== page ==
A crew from Sterett Crane & Rigging extend a crane Nov. 18 over the McLean County Courthouse in Calhoun to begin the process of installing a new cupola on the roof.

One of the critical components of McLean County’s $1.8 million energy efficiency project has started to see additional headway this month with the “heavy hitters” starting to be crossed off the list.

On Thursday, Nov. 17 and Friday, Nov. 18, the county courthouse saw Sterett Crane & Rigging outside with a large crane extending above the facility, which was closed due to the beginning phases of the installation of a new cupola dome, according to Judge-Executive Curtis Dame.

“They are installing the steel substructure for the cupola itself,” Dame said Friday, “and the cupola will basically set over that steel structure and be bolted to it.”

Dame said additional efforts are also dedicated to doing fabricating work to run all of the 911/dispatch antenna improvements, which will also run through the cupola.

Dame said one of the main reasons why a cupola is going back on the courthouse is for it to function as an emergency communications tower.

“We’re going to gain about 32 feet in clearance for these communication arrays we’re going to have,” he said.

With the emergency communications working in tandem with the cupola project, Dame said this will help alleviate current issues regarding the 911 services being disrupted due to inclement weather, which causes equipment to go offline.

The courthouse, which was built in 1908 after the former facility at the site burned down, had a cupola with bell inside until both were removed in July 1976.

“At the time, there (weren’t any) construction methods to make it lightweight,” Dame said. “The one we had was wood, and it was rotted and in a bad shape of disrepair.”

Dame said they’ve also been exploring ways to preserve the history of the courthouse through its new cupola, such as trying to replicate the colors of the previously existing structure. But that has proven difficult due to only having black-and-white photographs of the cupola.

As of Friday, Dame said the majority of the roofing of the courthouse has been completed, along with attic insulation and bat abatement — a problem that Dame said has been a concern since 2004.

Dame said movement has also been made with upgrades to the courthouse’s HVAC system.

While the construction was only permitted for last week, Dame said they plan to move forward with boring fiber optic cables to the McLean County Sheriff’s Office in order to “tie all the facilities together with communication, which in turn sets out about three telephone and internet bills that we’ve got right now.”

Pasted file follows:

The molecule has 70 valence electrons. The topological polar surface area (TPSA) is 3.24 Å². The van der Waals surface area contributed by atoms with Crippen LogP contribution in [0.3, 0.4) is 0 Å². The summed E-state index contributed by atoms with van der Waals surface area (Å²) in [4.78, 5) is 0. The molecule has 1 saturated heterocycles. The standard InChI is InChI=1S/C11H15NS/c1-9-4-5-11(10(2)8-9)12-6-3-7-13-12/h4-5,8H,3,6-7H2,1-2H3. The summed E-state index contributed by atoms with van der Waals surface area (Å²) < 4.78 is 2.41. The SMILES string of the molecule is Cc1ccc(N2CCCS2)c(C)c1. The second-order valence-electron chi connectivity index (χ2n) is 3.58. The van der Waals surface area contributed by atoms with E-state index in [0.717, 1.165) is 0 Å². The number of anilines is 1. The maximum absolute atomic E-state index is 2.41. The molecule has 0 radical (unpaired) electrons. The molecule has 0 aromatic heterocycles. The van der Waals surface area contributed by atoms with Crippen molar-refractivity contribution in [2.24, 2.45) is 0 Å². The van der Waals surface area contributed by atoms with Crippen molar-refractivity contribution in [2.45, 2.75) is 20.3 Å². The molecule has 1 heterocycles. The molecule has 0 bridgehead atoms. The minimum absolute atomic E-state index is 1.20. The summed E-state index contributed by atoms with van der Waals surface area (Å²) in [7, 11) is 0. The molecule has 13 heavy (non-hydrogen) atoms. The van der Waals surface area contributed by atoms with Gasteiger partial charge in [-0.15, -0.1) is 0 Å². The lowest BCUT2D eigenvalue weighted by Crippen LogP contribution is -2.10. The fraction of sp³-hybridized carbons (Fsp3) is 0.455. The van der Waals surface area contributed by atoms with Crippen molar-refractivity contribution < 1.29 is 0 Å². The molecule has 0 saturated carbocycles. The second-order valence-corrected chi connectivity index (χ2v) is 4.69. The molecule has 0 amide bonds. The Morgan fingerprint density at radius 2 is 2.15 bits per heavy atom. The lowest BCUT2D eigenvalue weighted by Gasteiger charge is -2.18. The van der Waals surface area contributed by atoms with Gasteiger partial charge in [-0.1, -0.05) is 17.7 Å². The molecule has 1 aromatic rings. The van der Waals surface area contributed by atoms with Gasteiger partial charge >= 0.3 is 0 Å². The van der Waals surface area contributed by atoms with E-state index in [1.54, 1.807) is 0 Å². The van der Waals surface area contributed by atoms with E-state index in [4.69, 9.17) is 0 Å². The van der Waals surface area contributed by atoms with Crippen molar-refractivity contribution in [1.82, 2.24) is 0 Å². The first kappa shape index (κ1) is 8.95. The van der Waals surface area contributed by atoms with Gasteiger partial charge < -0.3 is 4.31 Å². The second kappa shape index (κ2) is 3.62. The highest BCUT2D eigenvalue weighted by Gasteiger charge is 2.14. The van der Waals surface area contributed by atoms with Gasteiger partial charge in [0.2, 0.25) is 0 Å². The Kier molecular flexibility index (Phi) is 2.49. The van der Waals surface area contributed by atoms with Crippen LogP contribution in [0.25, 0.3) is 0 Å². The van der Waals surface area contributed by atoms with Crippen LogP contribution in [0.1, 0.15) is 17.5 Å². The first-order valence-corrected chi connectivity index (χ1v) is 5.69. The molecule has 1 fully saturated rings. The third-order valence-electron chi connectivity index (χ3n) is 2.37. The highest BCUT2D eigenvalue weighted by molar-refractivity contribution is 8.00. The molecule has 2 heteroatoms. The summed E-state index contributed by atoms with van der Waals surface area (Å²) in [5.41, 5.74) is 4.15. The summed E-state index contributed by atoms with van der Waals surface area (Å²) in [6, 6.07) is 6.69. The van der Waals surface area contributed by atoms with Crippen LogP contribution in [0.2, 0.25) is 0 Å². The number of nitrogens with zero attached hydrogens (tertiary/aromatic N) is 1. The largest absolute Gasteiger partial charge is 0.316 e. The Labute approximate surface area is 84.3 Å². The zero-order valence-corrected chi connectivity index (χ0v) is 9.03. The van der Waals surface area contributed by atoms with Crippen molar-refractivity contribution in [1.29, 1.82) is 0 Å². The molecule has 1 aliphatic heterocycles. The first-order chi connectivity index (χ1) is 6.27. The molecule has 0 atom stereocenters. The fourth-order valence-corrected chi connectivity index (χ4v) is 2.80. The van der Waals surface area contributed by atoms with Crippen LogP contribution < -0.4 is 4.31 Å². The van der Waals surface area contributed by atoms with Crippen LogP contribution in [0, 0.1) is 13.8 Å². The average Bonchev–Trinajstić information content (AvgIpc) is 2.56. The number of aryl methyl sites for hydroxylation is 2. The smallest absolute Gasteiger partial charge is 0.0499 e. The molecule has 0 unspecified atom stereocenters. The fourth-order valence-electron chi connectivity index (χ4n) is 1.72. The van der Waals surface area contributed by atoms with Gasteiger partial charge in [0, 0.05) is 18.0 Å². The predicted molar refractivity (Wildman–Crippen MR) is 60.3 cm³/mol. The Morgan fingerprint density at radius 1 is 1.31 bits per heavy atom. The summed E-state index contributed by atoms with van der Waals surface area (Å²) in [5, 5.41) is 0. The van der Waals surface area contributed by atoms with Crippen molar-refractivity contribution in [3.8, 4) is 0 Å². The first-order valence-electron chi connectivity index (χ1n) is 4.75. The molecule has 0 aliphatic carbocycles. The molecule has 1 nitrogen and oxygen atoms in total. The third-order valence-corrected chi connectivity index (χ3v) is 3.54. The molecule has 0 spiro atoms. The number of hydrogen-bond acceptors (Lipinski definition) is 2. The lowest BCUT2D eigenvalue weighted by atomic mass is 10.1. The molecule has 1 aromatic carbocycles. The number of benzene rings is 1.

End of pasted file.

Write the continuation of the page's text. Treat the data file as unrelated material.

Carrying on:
“Not only is it energy saving, it’s also telecommunications billing savings as well,” he said. “We’re going to see additional savings that necessarily aren’t on the project report of what we’ve done.”

In September 2021, McLean County Fiscal Court entered into an professional services contract with Perfection Group, a custom-designed service solutions company, seeking preventive maintenance for HVAC systems, general facility maintenance and HVAC retro-commissioning and repair.

Repairs on the courthouse began in September with the resurfacing of the front steps and rehabilitating the existing concrete with the addition of a weather resistant traffic coating.

All exterior lights and interior LED lighting fixtures have been installed.

Besides the courthouse, the sheriff’s office, the McLean County Chamber of Commerce’s Visitor Center, Health First Community Health and the McLean County Health Department are also included in the project.

For Dame, he’s happy to see the project heading in the right direction despite some slight obstacles.

“We’re pretty excited about it. It’s been a long time coming,” he said. “...To me, when the project nears the 90% completion stage will be when I get my feeling of relief. We’ve had some minor hiccups along the way just with staging and getting the permits ready and working through those.”

But he said the work on the courthouse has already been grabbing people’s attention, particularly highlighting a conversation he had with Gov. Andy Beshear when he came to visit the county to present two grants in October.

“One of the first comments he and his staff made to me was how great the courthouse looked, and that wasn’t the case five months ago,” Dame said. “...We’ve got to take care of what we got.”

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